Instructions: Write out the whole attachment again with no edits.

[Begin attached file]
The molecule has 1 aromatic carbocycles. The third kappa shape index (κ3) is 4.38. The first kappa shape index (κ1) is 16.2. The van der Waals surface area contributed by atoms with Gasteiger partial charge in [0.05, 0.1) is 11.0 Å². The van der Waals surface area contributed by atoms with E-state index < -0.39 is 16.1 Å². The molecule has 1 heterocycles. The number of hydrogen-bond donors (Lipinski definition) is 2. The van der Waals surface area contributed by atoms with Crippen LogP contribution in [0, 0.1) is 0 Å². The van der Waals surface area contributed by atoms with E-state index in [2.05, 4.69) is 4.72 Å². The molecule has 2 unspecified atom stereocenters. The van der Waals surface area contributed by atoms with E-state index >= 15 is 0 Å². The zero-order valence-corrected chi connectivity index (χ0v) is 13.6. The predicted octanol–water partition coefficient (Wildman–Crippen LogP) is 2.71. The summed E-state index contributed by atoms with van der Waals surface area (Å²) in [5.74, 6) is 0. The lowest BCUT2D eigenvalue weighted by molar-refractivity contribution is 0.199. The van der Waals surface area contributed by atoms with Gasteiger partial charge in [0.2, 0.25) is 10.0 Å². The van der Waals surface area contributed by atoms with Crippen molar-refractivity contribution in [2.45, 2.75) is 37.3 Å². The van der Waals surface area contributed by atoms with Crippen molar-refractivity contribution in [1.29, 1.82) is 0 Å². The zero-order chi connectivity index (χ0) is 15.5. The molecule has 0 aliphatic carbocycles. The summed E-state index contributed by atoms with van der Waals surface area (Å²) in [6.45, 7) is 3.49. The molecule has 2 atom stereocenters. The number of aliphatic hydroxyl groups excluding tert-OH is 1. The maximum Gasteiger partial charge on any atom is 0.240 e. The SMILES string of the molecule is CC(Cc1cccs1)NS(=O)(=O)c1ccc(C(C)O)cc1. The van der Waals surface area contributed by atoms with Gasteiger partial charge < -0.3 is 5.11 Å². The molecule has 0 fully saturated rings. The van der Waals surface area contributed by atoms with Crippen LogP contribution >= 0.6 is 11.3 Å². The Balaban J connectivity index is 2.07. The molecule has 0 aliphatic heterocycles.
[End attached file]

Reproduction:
The molecule has 1 aromatic carbocycles. The third kappa shape index (κ3) is 4.38. The first kappa shape index (κ1) is 16.2. The van der Waals surface area contributed by atoms with Gasteiger partial charge in [0.05, 0.1) is 11.0 Å². The van der Waals surface area contributed by atoms with E-state index < -0.39 is 16.1 Å². The molecule has 1 heterocycles. The number of hydrogen-bond donors (Lipinski definition) is 2. The van der Waals surface area contributed by atoms with Crippen LogP contribution in [0, 0.1) is 0 Å². The van der Waals surface area contributed by atoms with E-state index in [2.05, 4.69) is 4.72 Å². The molecule has 2 unspecified atom stereocenters. The van der Waals surface area contributed by atoms with E-state index >= 15 is 0 Å². The zero-order valence-corrected chi connectivity index (χ0v) is 13.6. The predicted octanol–water partition coefficient (Wildman–Crippen LogP) is 2.71. The summed E-state index contributed by atoms with van der Waals surface area (Å²) in [5.74, 6) is 0. The lowest BCUT2D eigenvalue weighted by molar-refractivity contribution is 0.199. The van der Waals surface area contributed by atoms with Gasteiger partial charge in [0.2, 0.25) is 10.0 Å². The van der Waals surface area contributed by atoms with Crippen molar-refractivity contribution in [2.45, 2.75) is 37.3 Å². The van der Waals surface area contributed by atoms with Crippen molar-refractivity contribution in [1.29, 1.82) is 0 Å². The zero-order chi connectivity index (χ0) is 15.5. The molecule has 0 aliphatic carbocycles. The summed E-state index contributed by atoms with van der Waals surface area (Å²) in [6.45, 7) is 3.49. The molecule has 2 atom stereocenters. The number of aliphatic hydroxyl groups excluding tert-OH is 1. The maximum Gasteiger partial charge on any atom is 0.240 e. The SMILES string of the molecule is CC(Cc1cccs1)NS(=O)(=O)c1ccc(C(C)O)cc1. The van der Waals surface area contributed by atoms with Gasteiger partial charge < -0.3 is 5.11 Å². The molecule has 0 fully saturated rings. The van der Waals surface area contributed by atoms with Crippen LogP contribution >= 0.6 is 11.3 Å². The Balaban J connectivity index is 2.07. The molecule has 0 aliphatic heterocycles.